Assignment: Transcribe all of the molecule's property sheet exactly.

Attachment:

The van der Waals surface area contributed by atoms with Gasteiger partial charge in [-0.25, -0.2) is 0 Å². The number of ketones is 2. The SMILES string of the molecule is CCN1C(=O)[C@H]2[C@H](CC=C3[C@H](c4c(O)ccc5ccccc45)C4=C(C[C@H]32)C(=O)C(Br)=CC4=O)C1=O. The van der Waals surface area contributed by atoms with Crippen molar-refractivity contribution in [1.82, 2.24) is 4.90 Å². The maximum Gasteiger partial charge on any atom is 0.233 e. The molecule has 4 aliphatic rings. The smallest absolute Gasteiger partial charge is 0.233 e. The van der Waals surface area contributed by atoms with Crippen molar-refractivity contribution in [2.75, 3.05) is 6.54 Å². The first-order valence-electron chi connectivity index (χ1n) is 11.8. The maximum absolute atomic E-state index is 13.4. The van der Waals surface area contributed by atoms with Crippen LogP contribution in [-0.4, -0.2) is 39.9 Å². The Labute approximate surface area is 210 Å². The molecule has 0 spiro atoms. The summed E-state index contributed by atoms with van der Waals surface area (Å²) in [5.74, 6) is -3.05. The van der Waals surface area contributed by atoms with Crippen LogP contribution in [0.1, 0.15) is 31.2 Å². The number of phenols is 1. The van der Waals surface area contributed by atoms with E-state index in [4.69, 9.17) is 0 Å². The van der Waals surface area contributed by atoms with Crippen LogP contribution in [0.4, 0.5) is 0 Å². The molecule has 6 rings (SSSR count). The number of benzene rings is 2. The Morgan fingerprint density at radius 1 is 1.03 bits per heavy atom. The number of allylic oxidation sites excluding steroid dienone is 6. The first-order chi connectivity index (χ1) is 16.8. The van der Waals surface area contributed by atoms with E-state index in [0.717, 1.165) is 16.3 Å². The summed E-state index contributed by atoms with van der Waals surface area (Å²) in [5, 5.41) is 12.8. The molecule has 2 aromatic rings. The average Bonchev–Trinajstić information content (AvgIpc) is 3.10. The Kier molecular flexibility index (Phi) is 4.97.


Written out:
The van der Waals surface area contributed by atoms with Gasteiger partial charge in [-0.25, -0.2) is 0 Å². The number of ketones is 2. The SMILES string of the molecule is CCN1C(=O)[C@H]2[C@H](CC=C3[C@H](c4c(O)ccc5ccccc45)C4=C(C[C@H]32)C(=O)C(Br)=CC4=O)C1=O. The van der Waals surface area contributed by atoms with Crippen molar-refractivity contribution in [1.82, 2.24) is 4.90 Å². The maximum Gasteiger partial charge on any atom is 0.233 e. The molecule has 4 aliphatic rings. The smallest absolute Gasteiger partial charge is 0.233 e. The van der Waals surface area contributed by atoms with Crippen molar-refractivity contribution in [2.75, 3.05) is 6.54 Å². The first-order valence-electron chi connectivity index (χ1n) is 11.8. The maximum absolute atomic E-state index is 13.4. The van der Waals surface area contributed by atoms with Crippen LogP contribution in [-0.4, -0.2) is 39.9 Å². The Labute approximate surface area is 210 Å². The molecule has 0 spiro atoms. The summed E-state index contributed by atoms with van der Waals surface area (Å²) in [5.74, 6) is -3.05. The van der Waals surface area contributed by atoms with Crippen LogP contribution in [0.1, 0.15) is 31.2 Å². The number of phenols is 1. The van der Waals surface area contributed by atoms with E-state index in [4.69, 9.17) is 0 Å². The van der Waals surface area contributed by atoms with Crippen LogP contribution in [0.4, 0.5) is 0 Å². The molecule has 6 rings (SSSR count). The number of benzene rings is 2. The Morgan fingerprint density at radius 1 is 1.03 bits per heavy atom. The number of allylic oxidation sites excluding steroid dienone is 6. The first-order chi connectivity index (χ1) is 16.8. The van der Waals surface area contributed by atoms with E-state index in [0.717, 1.165) is 16.3 Å². The summed E-state index contributed by atoms with van der Waals surface area (Å²) in [5, 5.41) is 12.8. The molecule has 2 aromatic rings. The average Bonchev–Trinajstić information content (AvgIpc) is 3.10. The Kier molecular flexibility index (Phi) is 4.97.